C. K. Ruppelt

C.K. Ruppelt lives in Oregon with his wife and two children. After spending most of his work life as a Mechanical Design Engineer, he dabbled for a few years in Program Management before moving on to Product Reliability. His penchant for historical fiction is based on growing up in Europe surrounded by ancient sites, coupled with several years of high-school Latin. He considers himself very lucky for discovering his passion for storytelling and wants to keep writing for the rest of his life.

Please check out his personal website at www.ruppelt-pdx.com where much support material for his work can be found.


C. K. Ruppelt welcomes queries regarding:
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"...skillfully manages an extensive and diverse cast of characters to illuminate a complex, multicultural Roman world... A lavishly detailed, character-driven tale..."

Kirkus Reviews

BOOKS REVIEWED BY KIRKUS:

HISTORICAL FICTION
Pub Date:
ISBN: 978-1-73290-760-7
Page count: 428pp

A debut historical novel captures the last years of the Roman Republic from varying perspectives.

The story opens in Rome in 90 B.C.E. with the young Julius Caesar being tutored on the fall of the ancient empires of the Mediterranean. The narrative charts Caesar’s development from eager scholar to esteemed soldier who was awarded a civic crown for saving the lives of his fellow fighters. The story of Caesar’s ongoing rise to power is but one thread in a larger fabric. Ruppelt recognizes that “a huge part” of Caesar’s “fighting force and camp followers consisted of people from all walks of life and all over the Mediterranean.” He therefore sets about creatively reimagining the lives of these individuals. The novel tells the story of Ozalkis and his nephew Adherbal, two Numidian archers who join the Ninth Legion after their family is slaughtered during a tribal raid on their home. The two men are assigned to Hispania, where they are to fight the Celts. The author also examines the theater of war from a Celtic perspective with a focus on female warriors such as Aina, who is battling for her clan’s survival. Other characters, like Timon, a slave, allow Ruppelt to explore a broad cross section of Roman society, from the most powerful to the most vulnerable. This ambitious epic of more than 400 pages skillfully manages an extensive and diverse cast of characters to illuminate a complex, multicultural Roman world. The author has an exceptional eye for detail, and his corresponding depth of research is particularly evident when describing Celtic combat training, where future warriors are instructed on the “twelve doors to the soul.” To discover one of these vulnerable points in their opponents, the young boys and girls are instructed: “Feel the back of your skulls, where the bone ends, and the soft tissue starts. Yes, that’s the point.” Ruppelt’s use of informative and plausible dialogue heightens the narrative effect, transporting readers to the training ground. It is only on occasion that conversations betray a contemporary tenor, for example when the “newly minted commoner” Pulcher comments: “I partied with his younger sister.” Nevertheless, this book, illustrated with maps, diagrams, and a family tree, is a thorough and refreshingly far-reaching interpretation of Roman society that should be of great interest to aficionados of the genre.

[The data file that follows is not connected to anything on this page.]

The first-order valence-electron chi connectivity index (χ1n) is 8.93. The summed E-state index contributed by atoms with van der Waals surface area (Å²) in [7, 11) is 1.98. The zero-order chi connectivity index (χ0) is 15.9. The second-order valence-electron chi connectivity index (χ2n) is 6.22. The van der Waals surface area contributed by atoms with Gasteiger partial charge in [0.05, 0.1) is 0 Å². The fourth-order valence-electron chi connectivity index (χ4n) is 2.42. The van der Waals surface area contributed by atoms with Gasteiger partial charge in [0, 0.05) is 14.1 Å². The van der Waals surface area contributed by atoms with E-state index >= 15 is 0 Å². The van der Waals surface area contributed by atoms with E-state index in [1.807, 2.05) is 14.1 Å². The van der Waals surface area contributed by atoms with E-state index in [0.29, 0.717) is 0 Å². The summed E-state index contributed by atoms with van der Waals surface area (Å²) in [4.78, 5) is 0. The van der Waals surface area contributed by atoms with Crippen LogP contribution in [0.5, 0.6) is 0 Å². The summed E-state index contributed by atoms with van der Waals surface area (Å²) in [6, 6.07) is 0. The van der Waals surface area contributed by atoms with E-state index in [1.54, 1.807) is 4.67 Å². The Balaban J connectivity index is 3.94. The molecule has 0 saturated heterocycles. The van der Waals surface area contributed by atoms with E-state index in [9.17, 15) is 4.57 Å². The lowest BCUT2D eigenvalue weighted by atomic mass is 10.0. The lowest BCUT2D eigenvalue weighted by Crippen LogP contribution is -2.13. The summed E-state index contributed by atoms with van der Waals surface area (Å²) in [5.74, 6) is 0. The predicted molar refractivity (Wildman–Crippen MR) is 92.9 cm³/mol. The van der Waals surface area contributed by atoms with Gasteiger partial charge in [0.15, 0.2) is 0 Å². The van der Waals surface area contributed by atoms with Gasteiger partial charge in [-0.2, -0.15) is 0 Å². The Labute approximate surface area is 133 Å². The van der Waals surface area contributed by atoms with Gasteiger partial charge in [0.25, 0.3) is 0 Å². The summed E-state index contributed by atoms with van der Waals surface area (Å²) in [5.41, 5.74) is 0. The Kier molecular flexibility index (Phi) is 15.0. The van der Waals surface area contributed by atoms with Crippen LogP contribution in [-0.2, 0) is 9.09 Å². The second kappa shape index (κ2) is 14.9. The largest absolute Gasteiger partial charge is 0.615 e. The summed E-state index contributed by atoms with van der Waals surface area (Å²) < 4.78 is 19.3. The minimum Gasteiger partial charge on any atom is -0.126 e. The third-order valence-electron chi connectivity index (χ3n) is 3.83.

A lavishly detailed, character-driven tale about the Roman world.

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